Toope said it was the "right short term resolution to the current impasse"Louis Ashworth

Vice-Chancellor Stephen Toope today announced that the University Council has agreed to pay more towards staff pensions, to enable the continuation of a scheme that is the subject of ongoing industrial action.

In a statement released this evening, Toope said that the University would be prepared to make “higher pension contributions to support a defined benefit pension in the USS”. He added that the University is “now ready to act without delay”, should an agreement be reached between the University and College Union (UCU) and Universities UK (UUK).

The announcement came almost simultaneously with the news that members of Cambridge Defend Education (CDE) had entered Old Schools, the University’s administrative centre. The occupation is currently ongoing; read Varsity’s live blog here.

Today’s announcement is the strongest commitment yet made by the University to a continuation of the defined benefit scheme. It follows a statement last week, in which Toope declared that he would ask the University Council “to accept greater risk and cost in the short-term”. Regent House had already passed a Grace, on Wednesday 1st March, which resolved “that the University shall continue to offer a competitive defined defined benefit pension scheme”, and which accepted the level of risk in the September valuation of the Universities Superannuation Scheme (USS).

University staff are currently in their fourth week of strike action, prompted by UUK’s proposed plans to replace ‘defined benefit’ pension schemes with ‘defined contribution’ pension schemes for staff on incomes below £55,000.

A defined benefit pension scheme offers a guaranteed income upon retirement, whereas the value of a defined contribution pension scheme depends on returns from underlying investments in the stock market. UCU (the University and College Union)  claims this would leave a typical lecturer almost £10,000 a year worst off.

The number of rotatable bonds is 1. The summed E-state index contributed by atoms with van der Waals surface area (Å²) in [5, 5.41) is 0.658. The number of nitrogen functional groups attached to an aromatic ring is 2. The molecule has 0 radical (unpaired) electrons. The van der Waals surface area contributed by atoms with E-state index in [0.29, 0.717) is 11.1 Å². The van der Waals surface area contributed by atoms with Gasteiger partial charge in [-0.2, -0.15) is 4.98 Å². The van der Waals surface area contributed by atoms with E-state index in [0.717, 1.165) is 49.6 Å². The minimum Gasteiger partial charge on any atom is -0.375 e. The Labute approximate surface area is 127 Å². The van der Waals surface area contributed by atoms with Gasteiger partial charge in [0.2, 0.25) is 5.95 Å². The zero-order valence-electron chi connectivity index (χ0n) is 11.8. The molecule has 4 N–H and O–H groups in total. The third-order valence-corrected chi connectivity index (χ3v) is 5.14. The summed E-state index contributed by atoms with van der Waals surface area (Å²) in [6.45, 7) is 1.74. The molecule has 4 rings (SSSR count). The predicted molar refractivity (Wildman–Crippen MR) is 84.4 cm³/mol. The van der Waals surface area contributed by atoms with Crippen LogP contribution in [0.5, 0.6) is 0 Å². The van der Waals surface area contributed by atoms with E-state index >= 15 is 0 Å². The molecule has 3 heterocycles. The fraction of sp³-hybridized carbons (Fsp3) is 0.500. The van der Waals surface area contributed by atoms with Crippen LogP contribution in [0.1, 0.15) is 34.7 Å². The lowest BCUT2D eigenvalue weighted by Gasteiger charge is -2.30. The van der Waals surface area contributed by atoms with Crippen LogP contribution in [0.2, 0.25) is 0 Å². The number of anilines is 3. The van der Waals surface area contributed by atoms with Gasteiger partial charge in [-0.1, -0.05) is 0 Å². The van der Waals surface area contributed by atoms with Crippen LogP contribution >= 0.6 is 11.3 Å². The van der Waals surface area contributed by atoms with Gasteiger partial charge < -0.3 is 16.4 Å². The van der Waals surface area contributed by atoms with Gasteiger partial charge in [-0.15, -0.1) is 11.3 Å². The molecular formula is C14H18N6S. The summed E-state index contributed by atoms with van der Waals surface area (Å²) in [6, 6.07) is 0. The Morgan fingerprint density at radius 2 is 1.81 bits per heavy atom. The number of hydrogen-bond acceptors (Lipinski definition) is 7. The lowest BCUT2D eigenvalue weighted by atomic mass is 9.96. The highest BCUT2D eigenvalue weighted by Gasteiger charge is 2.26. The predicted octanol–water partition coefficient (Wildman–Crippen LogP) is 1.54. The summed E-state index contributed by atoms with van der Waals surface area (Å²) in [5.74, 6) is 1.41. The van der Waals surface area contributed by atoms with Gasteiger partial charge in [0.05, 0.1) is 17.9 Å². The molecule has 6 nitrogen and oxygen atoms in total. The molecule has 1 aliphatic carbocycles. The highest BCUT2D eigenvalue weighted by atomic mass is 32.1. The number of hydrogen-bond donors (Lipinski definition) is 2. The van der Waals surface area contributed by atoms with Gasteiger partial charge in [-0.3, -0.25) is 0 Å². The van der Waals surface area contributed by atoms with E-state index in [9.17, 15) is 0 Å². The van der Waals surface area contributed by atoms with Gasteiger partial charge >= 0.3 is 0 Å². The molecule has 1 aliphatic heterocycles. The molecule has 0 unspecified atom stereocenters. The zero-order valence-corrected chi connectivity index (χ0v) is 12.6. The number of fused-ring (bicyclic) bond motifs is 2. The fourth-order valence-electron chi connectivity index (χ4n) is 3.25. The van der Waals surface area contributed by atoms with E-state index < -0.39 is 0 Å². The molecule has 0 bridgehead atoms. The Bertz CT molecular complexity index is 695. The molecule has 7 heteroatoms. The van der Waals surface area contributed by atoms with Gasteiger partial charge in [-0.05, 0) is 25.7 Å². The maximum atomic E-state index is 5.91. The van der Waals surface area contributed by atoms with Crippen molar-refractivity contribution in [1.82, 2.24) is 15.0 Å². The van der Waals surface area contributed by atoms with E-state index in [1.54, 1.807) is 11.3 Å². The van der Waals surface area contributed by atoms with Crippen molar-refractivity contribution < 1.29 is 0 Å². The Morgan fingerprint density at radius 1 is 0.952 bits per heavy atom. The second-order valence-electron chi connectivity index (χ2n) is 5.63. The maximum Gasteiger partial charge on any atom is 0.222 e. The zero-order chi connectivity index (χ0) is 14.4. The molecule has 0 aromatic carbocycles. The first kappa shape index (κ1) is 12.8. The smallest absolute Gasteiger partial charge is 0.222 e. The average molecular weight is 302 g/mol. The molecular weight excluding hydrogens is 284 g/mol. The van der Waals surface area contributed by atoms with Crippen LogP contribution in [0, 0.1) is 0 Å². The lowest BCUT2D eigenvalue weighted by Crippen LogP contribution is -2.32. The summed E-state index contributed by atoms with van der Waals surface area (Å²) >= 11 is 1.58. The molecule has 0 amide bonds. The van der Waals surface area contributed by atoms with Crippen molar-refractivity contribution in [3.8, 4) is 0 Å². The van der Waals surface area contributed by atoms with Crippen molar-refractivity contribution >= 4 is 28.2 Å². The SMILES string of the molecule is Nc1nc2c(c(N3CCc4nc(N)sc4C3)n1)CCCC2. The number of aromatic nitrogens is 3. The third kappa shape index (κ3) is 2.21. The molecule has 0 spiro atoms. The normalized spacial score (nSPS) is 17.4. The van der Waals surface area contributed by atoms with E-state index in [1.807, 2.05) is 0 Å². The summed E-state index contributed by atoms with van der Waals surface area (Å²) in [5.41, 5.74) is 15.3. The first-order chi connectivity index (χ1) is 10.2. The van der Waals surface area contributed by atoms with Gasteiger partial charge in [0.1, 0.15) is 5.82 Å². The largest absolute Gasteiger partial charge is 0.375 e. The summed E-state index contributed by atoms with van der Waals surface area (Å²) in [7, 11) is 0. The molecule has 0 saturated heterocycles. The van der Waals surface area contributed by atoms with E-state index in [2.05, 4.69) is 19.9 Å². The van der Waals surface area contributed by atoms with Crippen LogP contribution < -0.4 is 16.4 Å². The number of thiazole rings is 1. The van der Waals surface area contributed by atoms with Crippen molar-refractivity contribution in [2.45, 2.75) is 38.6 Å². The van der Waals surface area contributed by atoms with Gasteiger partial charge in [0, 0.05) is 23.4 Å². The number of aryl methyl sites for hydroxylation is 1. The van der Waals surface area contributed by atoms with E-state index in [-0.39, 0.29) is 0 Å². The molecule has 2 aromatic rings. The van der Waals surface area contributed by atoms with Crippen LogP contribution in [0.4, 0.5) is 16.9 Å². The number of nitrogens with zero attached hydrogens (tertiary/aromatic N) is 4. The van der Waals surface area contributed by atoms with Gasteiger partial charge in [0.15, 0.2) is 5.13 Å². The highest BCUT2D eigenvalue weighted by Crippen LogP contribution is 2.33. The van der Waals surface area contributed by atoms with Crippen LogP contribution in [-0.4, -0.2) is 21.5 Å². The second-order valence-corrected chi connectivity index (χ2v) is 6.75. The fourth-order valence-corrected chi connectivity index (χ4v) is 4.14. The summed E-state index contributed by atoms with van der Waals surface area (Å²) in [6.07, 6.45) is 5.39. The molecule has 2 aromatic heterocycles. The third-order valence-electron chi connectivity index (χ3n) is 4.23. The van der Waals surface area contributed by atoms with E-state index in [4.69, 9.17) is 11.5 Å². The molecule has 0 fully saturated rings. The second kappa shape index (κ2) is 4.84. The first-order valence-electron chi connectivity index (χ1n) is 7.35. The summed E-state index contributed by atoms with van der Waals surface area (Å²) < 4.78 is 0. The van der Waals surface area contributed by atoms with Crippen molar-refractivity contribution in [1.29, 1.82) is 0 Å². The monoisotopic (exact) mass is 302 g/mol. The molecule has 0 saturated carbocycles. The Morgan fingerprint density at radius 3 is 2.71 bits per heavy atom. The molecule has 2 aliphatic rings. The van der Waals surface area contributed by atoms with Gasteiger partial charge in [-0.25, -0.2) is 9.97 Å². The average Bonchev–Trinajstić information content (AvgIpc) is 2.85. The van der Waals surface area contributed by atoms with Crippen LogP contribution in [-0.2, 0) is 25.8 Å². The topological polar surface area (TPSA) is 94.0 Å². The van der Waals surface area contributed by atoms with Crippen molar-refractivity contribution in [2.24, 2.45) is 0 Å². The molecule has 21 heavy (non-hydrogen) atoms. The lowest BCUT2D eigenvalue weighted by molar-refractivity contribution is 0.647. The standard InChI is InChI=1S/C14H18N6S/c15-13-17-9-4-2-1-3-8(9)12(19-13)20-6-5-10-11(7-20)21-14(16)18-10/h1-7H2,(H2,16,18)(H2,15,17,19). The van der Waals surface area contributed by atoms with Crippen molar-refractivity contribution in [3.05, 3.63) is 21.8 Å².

In the message, which was sent to all staff and members of the University, Toope called the University’s decision the “right short term resolution” to the current pension dispute. The two sides are currently engaged in further talks.


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Toope also cautioned that the University needs to “start work immediately” to find “a better long term solution” in order to avoid risking “another crisis in three years’ time”. Toope had previously announced that the University were considering a number of different solutions to the pensions dispute, including a Cambridge-specific pension scheme.

Calling for “transparency in order to begin to restore trust”, Toope revealed that he is writing to the USS “to call for full public disclosure of the assumptions and methods behind the current valuation”. The University has already “engaged with the group of experts proposed by Imperial College London to examine the valuation”.

Pressure has been mounting on Toope and the University, amid growing discontent among staff and students. Last week a group of students attempted to storm Old Schools